Rachel Achmad

Does Couponing Save You the Most? — Supermarket Savvy

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There are many strategies for savings. Some people buy store brands, others go to warehouse clubs. I focus on combining sales and coupons. All these methods work, but which saves the most?

 

Last month, Consumer Reports put them all to the test. They conducted an experiment, buying the same list of items four times: first buying name brands regardless of price; then store brands when possible; shopping at a warehouse club; and finally, combining sales, coupons and loyalty cards.

 

The result? When buying store brands or shopping at warehouse clubs, they spent about 2.5 times less than when buying brand names. Using coupons and sales, they spent about 1.75 times less.

 

So does this mean I’m wrong when I preach about sales and coupons? Not exactly. You can usually beat store-brand prices if you coupon on a name-brand sale — but, of course, you’ll rarely find that you have coupons for everything on your list and that it’s all on sale! At the same time, it’s also rare that you’d be shopping completely from scratch, like the Consumer Reports folks did; that is, week to week, you’re not shopping to fill an empty pantry.

 

I maintain that the key to even bigger savings is to build a smart stockpile (for more on that, click here). When you come across a great deal, buy extra to stock up. This is a strategy that Consumer Reports didn’t include in their study, but it’s how you’ll spend less over time (as opposed to a one-time-only shopping experiment). Also keep in mind that some stores offer coupons for their store-brand items, and most warehouse clubs accept both store and manufacturer’s coupons, so keep your option open!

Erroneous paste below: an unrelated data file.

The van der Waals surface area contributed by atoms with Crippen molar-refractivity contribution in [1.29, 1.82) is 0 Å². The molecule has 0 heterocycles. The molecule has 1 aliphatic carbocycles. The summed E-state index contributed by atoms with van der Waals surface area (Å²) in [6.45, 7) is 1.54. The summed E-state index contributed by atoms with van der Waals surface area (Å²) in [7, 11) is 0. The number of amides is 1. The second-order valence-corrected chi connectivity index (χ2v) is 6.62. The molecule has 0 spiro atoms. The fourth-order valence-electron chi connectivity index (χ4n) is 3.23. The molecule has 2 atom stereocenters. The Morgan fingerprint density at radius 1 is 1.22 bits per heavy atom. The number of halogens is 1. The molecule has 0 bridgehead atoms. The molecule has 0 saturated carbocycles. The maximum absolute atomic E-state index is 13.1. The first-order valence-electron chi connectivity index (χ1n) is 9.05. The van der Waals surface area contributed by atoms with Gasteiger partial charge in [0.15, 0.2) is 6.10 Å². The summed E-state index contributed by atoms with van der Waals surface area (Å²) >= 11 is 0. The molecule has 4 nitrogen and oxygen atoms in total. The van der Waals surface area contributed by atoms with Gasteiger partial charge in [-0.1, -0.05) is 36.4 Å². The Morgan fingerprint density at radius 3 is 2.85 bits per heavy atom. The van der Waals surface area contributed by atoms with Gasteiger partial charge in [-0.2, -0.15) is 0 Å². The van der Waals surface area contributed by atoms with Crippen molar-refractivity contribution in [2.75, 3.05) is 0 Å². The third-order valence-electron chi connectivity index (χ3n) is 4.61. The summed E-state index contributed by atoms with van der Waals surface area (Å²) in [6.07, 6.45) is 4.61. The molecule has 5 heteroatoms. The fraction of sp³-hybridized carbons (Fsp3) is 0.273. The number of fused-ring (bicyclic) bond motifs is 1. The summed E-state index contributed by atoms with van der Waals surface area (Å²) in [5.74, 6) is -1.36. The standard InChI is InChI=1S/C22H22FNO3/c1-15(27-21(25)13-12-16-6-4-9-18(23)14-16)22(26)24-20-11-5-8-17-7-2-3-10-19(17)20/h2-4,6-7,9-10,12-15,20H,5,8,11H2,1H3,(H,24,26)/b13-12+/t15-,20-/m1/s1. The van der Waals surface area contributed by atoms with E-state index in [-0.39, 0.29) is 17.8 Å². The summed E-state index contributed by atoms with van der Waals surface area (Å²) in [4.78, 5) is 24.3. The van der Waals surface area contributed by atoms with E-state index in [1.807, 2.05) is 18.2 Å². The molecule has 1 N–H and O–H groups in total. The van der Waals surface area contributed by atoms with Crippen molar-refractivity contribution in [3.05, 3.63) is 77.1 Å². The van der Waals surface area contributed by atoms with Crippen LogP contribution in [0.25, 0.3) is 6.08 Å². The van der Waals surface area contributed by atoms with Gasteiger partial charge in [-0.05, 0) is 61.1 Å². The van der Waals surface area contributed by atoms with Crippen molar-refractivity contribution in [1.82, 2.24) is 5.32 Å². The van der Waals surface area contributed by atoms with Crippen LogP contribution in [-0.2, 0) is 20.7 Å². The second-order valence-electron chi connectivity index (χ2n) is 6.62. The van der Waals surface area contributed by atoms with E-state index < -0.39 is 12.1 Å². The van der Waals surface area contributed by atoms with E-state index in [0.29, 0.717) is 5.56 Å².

Shop smart and save! Check out more tips on couponing and savvy shopping!

 

 

2 Responses to “Does Couponing Save You the Most? — Supermarket Savvy”

  • Mike says:

    I coupon, but I really save when I am using the store discount card by watching what items they are offering at a deal each week that I can use that card on. And I never buy non store brands unless the sale price is cheaper than the store brand. And yes, I will compare before I buy.

    Much of what I eat is what was on sale that week, unless I have stocked up on some really good deals before that.

  • Naomi says:

    Excellent point. Part of the point of building a (reasonably sized) stockpile is that you can wait to buy a product until you can get the best possible price on it — and then stock up until the next time you get a great price. The experiment Consumer Reports ran didn’t account for that.

    In my experience, combining coupons and sales saves the most, although it does take some time to organize your system and build up a stockpile. Once you do, though, it’s great!

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